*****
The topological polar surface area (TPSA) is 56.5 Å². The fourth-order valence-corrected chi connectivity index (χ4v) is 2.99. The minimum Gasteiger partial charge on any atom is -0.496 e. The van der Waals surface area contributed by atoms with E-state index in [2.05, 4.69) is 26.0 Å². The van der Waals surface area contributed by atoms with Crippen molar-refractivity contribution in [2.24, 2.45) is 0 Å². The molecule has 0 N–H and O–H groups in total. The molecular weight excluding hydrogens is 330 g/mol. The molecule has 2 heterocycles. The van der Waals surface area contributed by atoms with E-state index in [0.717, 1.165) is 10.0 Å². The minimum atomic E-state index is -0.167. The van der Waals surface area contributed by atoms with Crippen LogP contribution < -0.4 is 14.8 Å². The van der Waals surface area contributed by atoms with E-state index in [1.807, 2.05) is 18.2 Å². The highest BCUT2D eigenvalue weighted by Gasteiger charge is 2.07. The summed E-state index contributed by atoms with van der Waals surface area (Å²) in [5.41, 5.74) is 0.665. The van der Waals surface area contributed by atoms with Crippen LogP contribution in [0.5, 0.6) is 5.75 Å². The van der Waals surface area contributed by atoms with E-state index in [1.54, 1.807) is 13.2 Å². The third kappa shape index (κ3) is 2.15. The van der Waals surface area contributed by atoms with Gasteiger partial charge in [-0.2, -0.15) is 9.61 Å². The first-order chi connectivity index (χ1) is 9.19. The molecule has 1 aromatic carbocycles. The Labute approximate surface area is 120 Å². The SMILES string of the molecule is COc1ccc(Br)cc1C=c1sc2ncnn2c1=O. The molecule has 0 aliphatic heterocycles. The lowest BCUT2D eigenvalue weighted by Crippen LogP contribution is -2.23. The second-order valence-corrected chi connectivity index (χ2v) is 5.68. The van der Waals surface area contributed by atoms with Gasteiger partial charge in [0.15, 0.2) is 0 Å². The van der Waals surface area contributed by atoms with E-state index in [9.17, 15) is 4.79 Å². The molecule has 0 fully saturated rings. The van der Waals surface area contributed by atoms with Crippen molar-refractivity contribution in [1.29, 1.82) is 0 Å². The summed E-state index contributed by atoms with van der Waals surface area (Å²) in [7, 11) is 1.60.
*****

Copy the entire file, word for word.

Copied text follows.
The topological polar surface area (TPSA) is 56.5 Å². The fourth-order valence-corrected chi connectivity index (χ4v) is 2.99. The minimum Gasteiger partial charge on any atom is -0.496 e. The van der Waals surface area contributed by atoms with E-state index in [2.05, 4.69) is 26.0 Å². The van der Waals surface area contributed by atoms with Crippen molar-refractivity contribution in [2.24, 2.45) is 0 Å². The molecule has 0 N–H and O–H groups in total. The molecular weight excluding hydrogens is 330 g/mol. The molecule has 2 heterocycles. The van der Waals surface area contributed by atoms with E-state index in [0.717, 1.165) is 10.0 Å². The minimum atomic E-state index is -0.167. The van der Waals surface area contributed by atoms with Crippen LogP contribution < -0.4 is 14.8 Å². The van der Waals surface area contributed by atoms with E-state index in [1.807, 2.05) is 18.2 Å². The highest BCUT2D eigenvalue weighted by Gasteiger charge is 2.07. The summed E-state index contributed by atoms with van der Waals surface area (Å²) in [5.41, 5.74) is 0.665. The van der Waals surface area contributed by atoms with Crippen LogP contribution in [0.5, 0.6) is 5.75 Å². The van der Waals surface area contributed by atoms with E-state index in [1.54, 1.807) is 13.2 Å². The third kappa shape index (κ3) is 2.15. The van der Waals surface area contributed by atoms with Gasteiger partial charge in [-0.2, -0.15) is 9.61 Å². The first-order chi connectivity index (χ1) is 9.19. The molecule has 1 aromatic carbocycles. The Labute approximate surface area is 120 Å². The SMILES string of the molecule is COc1ccc(Br)cc1C=c1sc2ncnn2c1=O. The molecule has 0 aliphatic heterocycles. The lowest BCUT2D eigenvalue weighted by Crippen LogP contribution is -2.23. The second-order valence-corrected chi connectivity index (χ2v) is 5.68. The van der Waals surface area contributed by atoms with Gasteiger partial charge in [0.15, 0.2) is 0 Å². The van der Waals surface area contributed by atoms with E-state index in [9.17, 15) is 4.79 Å². The molecule has 0 fully saturated rings. The van der Waals surface area contributed by atoms with Crippen molar-refractivity contribution in [1.29, 1.82) is 0 Å². The summed E-state index contributed by atoms with van der Waals surface area (Å²) in [7, 11) is 1.60.